For a musical peek into the past, take a tour of the Scott Joplin House State Historic Site to learn about one of ragtime music's legends. If you remember the theme song to “The Sting,” the 1973 film starring Paul Newman and Robert Redford, then you've heard Joplin's “The Entertainer.” The player piano in the house cranks out other ragtime tunes.
City Museum , a AAA GEM attraction, is a city favorite. Overflowing with creativity, the facility features amazing sights and activities for all ages. Engage in craft projects, play the piano, marvel at the creatures in the aquarium, watch a circus act or tackle the playground/jungle gym on the building's roof. There also are exhibits and artifacts pertaining to St. Louis history and architecture.
A trip to Missouri Botanical Garden, another GEM, is sure to impress even non-botanists. Henry Shaw opened his garden, designed with both beauty and educational purposes in mind, in 1859. In addition to admiring a variety of themed gardens you can tour Shaw's Tower Grove House. The Climatron, a geodesic dome covering more than half an acre, spotlights plants and animals native to tropical regions.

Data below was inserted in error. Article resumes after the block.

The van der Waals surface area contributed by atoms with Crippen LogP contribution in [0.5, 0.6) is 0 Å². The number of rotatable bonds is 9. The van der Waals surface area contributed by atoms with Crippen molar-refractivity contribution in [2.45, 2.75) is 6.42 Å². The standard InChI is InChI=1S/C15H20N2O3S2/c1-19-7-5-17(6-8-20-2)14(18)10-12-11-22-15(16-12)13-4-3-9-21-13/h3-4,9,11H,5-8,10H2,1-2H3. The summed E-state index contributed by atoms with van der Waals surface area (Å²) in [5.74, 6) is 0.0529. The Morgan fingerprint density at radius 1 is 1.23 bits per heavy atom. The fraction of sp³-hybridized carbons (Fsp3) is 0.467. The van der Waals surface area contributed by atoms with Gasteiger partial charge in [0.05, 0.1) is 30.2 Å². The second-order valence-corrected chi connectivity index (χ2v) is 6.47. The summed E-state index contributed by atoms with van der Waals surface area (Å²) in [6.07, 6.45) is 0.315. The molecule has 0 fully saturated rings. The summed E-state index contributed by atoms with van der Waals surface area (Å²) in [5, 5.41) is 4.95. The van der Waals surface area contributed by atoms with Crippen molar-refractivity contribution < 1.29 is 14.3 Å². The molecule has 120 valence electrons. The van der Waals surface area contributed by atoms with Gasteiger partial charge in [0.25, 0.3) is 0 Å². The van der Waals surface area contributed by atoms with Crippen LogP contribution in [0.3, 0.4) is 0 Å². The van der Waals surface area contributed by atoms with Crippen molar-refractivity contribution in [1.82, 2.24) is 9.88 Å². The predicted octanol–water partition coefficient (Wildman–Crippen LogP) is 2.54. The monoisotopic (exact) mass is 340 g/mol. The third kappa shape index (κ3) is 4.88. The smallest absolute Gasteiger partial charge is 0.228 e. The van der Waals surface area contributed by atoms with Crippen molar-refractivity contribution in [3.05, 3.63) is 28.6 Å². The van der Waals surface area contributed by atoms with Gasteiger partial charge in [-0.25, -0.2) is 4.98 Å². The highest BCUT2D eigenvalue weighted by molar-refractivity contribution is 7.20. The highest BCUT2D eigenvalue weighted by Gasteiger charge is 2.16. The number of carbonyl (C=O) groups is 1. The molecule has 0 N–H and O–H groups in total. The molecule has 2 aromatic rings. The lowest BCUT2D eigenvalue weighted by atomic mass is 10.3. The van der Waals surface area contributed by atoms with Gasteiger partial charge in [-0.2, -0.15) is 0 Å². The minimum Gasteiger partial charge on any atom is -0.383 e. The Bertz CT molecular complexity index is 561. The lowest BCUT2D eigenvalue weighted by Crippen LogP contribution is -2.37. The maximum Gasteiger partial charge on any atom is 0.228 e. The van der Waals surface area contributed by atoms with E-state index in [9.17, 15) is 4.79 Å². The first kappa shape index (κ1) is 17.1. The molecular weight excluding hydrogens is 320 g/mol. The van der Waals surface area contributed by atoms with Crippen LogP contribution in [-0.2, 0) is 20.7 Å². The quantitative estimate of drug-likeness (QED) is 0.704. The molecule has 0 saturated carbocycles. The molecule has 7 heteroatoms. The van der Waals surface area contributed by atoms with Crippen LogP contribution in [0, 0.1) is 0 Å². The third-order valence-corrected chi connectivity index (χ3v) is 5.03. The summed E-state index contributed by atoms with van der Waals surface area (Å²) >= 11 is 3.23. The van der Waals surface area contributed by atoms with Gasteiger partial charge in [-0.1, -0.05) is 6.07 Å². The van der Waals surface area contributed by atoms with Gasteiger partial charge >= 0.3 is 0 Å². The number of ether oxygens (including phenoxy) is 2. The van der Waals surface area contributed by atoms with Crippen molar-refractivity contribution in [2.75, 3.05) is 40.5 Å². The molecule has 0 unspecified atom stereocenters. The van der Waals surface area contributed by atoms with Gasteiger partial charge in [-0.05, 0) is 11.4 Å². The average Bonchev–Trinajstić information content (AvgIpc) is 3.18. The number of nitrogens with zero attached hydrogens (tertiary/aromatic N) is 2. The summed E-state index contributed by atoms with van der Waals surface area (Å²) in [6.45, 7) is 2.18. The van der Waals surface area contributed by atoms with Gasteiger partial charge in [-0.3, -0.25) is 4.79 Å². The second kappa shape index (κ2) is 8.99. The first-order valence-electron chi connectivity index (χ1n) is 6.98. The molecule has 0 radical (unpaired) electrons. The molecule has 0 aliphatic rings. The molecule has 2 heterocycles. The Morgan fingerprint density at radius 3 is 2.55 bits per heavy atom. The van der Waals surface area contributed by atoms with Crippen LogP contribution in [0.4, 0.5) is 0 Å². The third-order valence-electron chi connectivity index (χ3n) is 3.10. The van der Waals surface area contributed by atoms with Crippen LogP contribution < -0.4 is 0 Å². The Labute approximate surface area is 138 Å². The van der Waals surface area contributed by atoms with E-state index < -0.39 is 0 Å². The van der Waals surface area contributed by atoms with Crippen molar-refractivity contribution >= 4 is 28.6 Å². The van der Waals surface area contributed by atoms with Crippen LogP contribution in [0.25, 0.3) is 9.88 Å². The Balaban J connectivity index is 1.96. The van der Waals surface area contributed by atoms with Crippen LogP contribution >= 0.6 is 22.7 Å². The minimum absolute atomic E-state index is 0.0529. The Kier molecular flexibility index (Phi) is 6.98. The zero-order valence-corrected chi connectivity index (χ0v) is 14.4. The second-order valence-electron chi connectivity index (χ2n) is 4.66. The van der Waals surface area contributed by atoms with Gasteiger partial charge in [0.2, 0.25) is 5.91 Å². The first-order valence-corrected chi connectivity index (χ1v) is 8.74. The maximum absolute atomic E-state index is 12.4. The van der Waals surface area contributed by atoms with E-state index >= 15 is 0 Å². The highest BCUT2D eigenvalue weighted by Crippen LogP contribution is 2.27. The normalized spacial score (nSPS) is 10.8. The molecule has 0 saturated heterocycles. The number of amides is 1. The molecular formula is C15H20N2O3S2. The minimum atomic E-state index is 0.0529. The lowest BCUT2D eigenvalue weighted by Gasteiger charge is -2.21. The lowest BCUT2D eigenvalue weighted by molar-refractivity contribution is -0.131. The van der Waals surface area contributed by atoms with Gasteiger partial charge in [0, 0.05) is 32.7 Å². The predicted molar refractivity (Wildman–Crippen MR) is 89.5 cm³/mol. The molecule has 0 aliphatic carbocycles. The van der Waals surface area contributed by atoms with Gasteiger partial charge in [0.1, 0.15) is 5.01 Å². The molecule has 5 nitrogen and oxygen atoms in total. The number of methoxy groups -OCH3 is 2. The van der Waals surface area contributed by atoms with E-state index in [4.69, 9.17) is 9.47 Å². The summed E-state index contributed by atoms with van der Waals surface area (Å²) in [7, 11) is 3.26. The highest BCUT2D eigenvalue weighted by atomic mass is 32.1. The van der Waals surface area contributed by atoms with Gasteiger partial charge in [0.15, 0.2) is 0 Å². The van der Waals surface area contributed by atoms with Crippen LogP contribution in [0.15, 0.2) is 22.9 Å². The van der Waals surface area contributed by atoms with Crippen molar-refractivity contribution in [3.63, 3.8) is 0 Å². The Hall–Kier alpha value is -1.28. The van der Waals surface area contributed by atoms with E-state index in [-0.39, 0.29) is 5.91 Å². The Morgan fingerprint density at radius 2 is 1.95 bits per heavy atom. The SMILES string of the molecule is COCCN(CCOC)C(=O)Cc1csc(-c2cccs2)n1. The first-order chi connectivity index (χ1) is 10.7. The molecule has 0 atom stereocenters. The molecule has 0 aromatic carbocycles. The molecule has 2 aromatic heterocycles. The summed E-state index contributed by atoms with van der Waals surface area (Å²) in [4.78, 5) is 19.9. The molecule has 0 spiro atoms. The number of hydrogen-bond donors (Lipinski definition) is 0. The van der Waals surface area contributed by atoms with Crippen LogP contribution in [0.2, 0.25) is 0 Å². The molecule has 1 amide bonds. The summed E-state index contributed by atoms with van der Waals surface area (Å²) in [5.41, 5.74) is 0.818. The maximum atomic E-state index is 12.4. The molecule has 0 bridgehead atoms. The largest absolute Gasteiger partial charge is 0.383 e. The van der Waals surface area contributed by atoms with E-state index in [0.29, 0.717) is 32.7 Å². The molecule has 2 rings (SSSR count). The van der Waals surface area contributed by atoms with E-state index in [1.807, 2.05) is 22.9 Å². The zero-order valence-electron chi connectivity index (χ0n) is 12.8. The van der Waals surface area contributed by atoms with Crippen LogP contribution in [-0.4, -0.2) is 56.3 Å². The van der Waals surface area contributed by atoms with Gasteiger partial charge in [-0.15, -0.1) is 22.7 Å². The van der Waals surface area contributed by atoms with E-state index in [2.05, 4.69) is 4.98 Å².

The Old Cathedral represents an even earlier part of city history. St. Louis founder Pierre Laclede designated the site of the present cathedral for a Catholic church, which was built in 1770. The original structures were mere log cabins; the current cathedral, conceived on a much grander scale, was completed in the early 1830s. You can visit the adjoining museum to view remnants from the church's early days.
The interior of the Cathedral Basilica of Saint Louis , another Catholic cathedral and a AAA GEM attraction, is eye-popping—a collection of mosaics created from more than 41.5 million pieces of glass, marble and stone. Images depicting biblical stories as well as local history cover the walls and domed ceilings.
Tour the Samuel Cupples House at St. Louis University for a dose of architectural extravagance. The late 19th-century house resembles a castle and boasts 42 rooms and 22 fireplaces. Gargoyles and ornamental stonework adorn the exterior.